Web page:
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On the Courts with The Washington Kastles' Mark Ein

Posted on Jul 04,2012
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Mark Ein's twin passions are winning at tennis and making deals, as well as his Washington Kastles tennis team, which plays this month on the Southwest Waterfront. Courtesy photo.
Mark Ein's twin passions are winning at tennis and making deals, as well as his Washington Kastles tennis team, which plays this month on the Southwest Waterfront. Courtesy photo.

By Donna Shor

ALEXANDRIA, VA. - While Washington’s most happy millionaire, good-natured Mark Ein, is no Horatio Alger, he has worked as hard as Horatio to get where he is now.
 
From boyhood he has been able to triumph over obstacles, as Carol Joynt discovered when she interviewed him during her Q&A Café lunchtime series at the Georgetown Ritz Carlton.

Carol, for years a successful Emmy-winning television producer, knows obstacles. An unsinkable woman, she has been through virtual flames and floods―and actual loss, grief, betrayal, financial hardship and the threat of prison. That’s just for openers.  

Last year the Kastles were the first team in WTT’s 36-year history to have a perfect, 16-0 season and they have won the WTT top spot 2 times out of the last three years. Courtesy Photo.
Last year the Kastles were the first team in
WTT's 36-year history to have a perfect,
16-0 season and they have won the WTT
top spot 2 times out of the last three years.
Courtesy Photo.

Her own recent book, “Innocent Spouse,” tells how her life unraveled after the sudden death of her husband Howard Joynt.  It took years and dogged legal work to prove she merited relief under the “Innocent Spouse Law.”  Unable to hang on to Nathan’s―and eventually evicted over a disputed lease―she recovered through her writings and her revival of the Q&A Café luncheon interviews, which she had begun at Nathan’s.

During her televised Q&A Café programs, she teases out the not-always-easily-obtained details from the lives of various notables. Her interview subject recently was Mark Ein.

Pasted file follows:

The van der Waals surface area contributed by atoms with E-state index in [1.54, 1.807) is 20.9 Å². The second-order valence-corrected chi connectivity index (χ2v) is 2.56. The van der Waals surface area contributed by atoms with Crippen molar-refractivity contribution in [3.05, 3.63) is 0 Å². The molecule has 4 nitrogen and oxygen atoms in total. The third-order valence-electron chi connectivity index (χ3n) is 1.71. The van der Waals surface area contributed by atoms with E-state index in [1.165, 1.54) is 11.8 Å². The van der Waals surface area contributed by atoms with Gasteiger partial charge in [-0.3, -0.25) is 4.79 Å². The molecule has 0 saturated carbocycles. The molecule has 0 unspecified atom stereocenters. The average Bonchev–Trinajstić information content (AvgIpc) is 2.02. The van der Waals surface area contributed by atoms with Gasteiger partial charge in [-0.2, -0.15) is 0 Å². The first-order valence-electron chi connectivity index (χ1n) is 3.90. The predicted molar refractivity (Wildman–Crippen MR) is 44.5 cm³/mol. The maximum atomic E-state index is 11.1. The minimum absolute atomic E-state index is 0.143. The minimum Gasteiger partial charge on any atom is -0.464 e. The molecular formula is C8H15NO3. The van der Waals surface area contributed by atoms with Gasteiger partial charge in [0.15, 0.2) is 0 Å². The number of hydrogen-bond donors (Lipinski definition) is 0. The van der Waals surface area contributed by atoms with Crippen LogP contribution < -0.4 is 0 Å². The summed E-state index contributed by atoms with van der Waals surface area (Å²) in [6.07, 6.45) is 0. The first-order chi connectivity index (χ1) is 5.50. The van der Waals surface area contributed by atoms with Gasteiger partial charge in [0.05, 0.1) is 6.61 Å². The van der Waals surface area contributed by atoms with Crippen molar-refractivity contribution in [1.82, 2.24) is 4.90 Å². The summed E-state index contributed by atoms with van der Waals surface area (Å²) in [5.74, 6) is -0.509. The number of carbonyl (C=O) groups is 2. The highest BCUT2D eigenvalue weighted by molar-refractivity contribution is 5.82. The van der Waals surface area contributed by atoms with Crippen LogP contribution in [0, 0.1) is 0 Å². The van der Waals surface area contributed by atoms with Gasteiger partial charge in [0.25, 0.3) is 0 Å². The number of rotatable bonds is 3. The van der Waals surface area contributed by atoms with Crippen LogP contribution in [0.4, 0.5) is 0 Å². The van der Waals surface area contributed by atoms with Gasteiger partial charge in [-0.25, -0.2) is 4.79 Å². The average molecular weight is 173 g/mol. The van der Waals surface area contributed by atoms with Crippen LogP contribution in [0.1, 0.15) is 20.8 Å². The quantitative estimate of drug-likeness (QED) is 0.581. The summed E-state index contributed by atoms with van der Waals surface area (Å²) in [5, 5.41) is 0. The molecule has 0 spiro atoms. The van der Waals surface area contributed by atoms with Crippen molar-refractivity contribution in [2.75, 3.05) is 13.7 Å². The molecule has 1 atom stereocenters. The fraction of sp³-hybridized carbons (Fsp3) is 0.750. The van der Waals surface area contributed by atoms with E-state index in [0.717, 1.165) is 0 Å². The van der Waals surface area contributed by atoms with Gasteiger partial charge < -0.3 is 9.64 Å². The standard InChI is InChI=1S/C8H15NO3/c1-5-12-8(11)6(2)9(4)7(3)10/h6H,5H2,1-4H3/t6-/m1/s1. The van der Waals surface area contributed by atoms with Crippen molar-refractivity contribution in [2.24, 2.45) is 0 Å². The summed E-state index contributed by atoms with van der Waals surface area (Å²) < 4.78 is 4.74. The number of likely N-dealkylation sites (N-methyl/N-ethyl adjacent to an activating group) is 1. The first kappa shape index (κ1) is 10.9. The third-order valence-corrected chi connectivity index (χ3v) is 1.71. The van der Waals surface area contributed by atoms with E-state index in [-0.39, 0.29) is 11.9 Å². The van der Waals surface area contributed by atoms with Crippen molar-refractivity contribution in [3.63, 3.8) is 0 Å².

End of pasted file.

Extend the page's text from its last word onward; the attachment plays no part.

Mark described a happy life growing up in Chevy Chase as the son of a successful allergist, Dr. Daniel Ein. (His mother is the oft-quoted health policy expert Marian Ein-Lewin and his stepmother the prominent publicist Marina Ein.) He has a younger brother who lives in Paris.  

He said several times during the hour how much he appreciates the Washington area, its vibrancy and opportunities, and how much he appreciated the chance to spend his boyhood here. He attended local public schools, graduating from Bethesda-Chevy High School where he was the captain of the tennis team, an interest that still reverberates in his life.
 
He told Carol he realized very early that his career interest was entrepreneurship, so it was on from BCC to the University of Pennsylvania’s Wharton School where he earned a Bachelor of Science degree in economics, with an emphasis on finance; then to Harvard for his MBA.

He said that Donald Trump was an early icon to him and he also praised the business savvy of Trump’s daughter Ivanka and her husband Jared Kushner, whom he counts as friends. He himself was a boy wonder with Goldman Sachs and The Carlyle Group where he was handling $100 million funds at age 27.

When she asked who mentored him, he said Carlyle’s David Rubenstein who taught him how to focus. After seven years there, he struck out on his own as a venture capitalist, beginning his first company.